And, yes, that runner was wearing a M50-54 bib, darn, I was going to get caught soon! As much as the beginning of the race was pretty clear with our stable pace, it was a very different matter as the race progressed especially as the contingent of 25K runners started their race one hour after our start. With runners of all ability, from 18 to 75, it was all about lapping or getting lapped. To my surprise, Michael wasn't the first one to lap me in lap 7 but Ethan Coffrey, 31, of Tennessee who won in a blazing 2:53, lowering Michael's course record by 2 minutes.
While some were keeping having a great day, I was drowning in the 9th lap and clocked an abysmal 26:15 (8:27 pace, oops!). I even got passed by this other M50-54 runner and that didn't help. At the end of lap 9 I saw another one behind me in the out and back and, this time, decided to pick-up the pace again to a still painful 8 min/mile in the 10th and last lap. I was glad it was over, crossing the finish line in 3:37. Disappointed with my time but happy to have even finished given the very little training through February, even making it into the top 10 (9th male, chicked only once, phew!). Later I found out that I had actually won the M50-54 competition which was a nice consolation. Good for three more birthday gifts: the finisher medal, a top 10 bronze one and the golden medal for M50-54 1st place, felling blessed!

All results are already available on JMS Racing Services' website., a very professional timing, including a marathon split valid for a Boston qualifying time (mine wasn't so good today, a lame 2:57, still 33 minutes below the M50-54 bar, but not as good as the unofficial 2:49 of a month ago at Jed Smith).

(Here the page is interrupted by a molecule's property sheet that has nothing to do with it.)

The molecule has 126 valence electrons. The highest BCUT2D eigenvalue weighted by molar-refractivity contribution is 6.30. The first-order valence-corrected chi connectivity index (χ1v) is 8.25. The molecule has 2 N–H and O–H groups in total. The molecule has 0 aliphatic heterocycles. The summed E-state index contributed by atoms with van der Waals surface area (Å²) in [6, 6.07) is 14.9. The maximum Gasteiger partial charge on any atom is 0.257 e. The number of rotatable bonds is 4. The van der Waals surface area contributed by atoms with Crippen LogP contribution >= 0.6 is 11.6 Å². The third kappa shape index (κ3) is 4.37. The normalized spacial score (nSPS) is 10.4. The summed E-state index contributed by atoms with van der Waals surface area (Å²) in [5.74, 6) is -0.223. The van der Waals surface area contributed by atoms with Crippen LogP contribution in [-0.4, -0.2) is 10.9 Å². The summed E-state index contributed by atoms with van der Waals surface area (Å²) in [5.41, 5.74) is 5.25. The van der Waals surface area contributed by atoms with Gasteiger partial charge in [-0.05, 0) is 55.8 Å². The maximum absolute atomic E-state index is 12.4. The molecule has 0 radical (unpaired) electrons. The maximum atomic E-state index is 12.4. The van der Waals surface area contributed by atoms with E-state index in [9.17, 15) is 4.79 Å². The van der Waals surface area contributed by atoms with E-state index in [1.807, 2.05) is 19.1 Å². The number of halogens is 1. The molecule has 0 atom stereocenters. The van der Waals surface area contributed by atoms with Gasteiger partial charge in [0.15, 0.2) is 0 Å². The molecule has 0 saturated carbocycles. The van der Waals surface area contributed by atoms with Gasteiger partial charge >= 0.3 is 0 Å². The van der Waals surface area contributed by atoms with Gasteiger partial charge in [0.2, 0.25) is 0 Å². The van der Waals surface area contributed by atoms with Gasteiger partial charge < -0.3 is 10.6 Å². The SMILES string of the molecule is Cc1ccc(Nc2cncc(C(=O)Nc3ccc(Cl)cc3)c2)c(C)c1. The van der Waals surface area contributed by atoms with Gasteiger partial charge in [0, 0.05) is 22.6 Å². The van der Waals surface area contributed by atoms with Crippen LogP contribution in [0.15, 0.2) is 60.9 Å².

The women race was won by Emily Harrison, 28, from Flagstaff, AZ, with an amazing time and new course record of 3:15! (So fast that she is blurry on this picture...)
 A sincere thank you to the Greater Long Island Running Club (GLIRC) for this very professional yet friendly organization of a national-class event, to the Race Directors, and the many volunteers who spent hours standing in the cold this Sunday.

And the injury? Thankfully it didn't bother me during the race, must have been the cold which served as icing to contain the inflammation. It's pretty hot tonight but not as bad as two weeks ago, there is progress. Let's see how it evolves tomorrow, my next race is only in 6 days, my 9th Way Too Cool 50K, can't miss that!

Thanks for all the birthday wishes on FaceBook, this will help me keeping running for another half century, if not faster, at least farther! And, hopefully, along many of you: thank you for the gift of you friendship, support, emulation or encouragements!


Maya said...

Encore une fois très bon anniversaire et un grand bravo et bravo à Maxime pour son soutien la solidarité familialle chez vous n'est pas un vain mot et c'est le resultant d'annees d'amour et d'exemple !
Très fiere de faire partie de tes proches et très heureuse d'apprendre que ta bless ire t'as laissé en Paix Durante cette course même si le froid a jouénson d'anesthésiant !
Encore bravo

Scott Dunlap said...

So great to join you on your birthday run! Thanks for all the pace work, and it was awesome to see Max. Very impressive debut in your v5.0 days!

parent said...

quel beau cadeau d'anniversaire tu t'es offert! bravo, bravo bravo!!!
nous connaissons ta ténacité qui ne faiblit pas avec les années!
Nous t'embrassons fort
Marie et Bruno

Anonymous said...

Magnifique que tu aies pu faire cela malgré ta blessure...
bonne continuation dans cette classe d'âge...
Papa et Maman

Brigitte said...

Que dire? sinon chapeau bas Jean et 50000 bravos! le plus dur l'an prochain cela va etre de trouver un championnat US des 51 km (lol)pour ton prochain anniversaire!!!
Bravo pour ces 3 médailles! et à nouveau Bon anniversaire!
Bises de Provins.

PS: la course des remparts (21km) aura lieu comme chaque année en septembre à provins, je connais les organisateurs si tu veux je peux leur demander que tu fasses 2 tours!!!!

Anonymous said...

Super ! BRAVO Jean ! Espérons que cette blessure au tibia puisse se soigner rapidement ! Grosses bises de Miche Alexeï et Sophie en vacances dans les Bauges

Mark Tanaka (Ultrailnakaman) said...

Happy Birthday, Jean, and congrats on winning the...50-100 age division!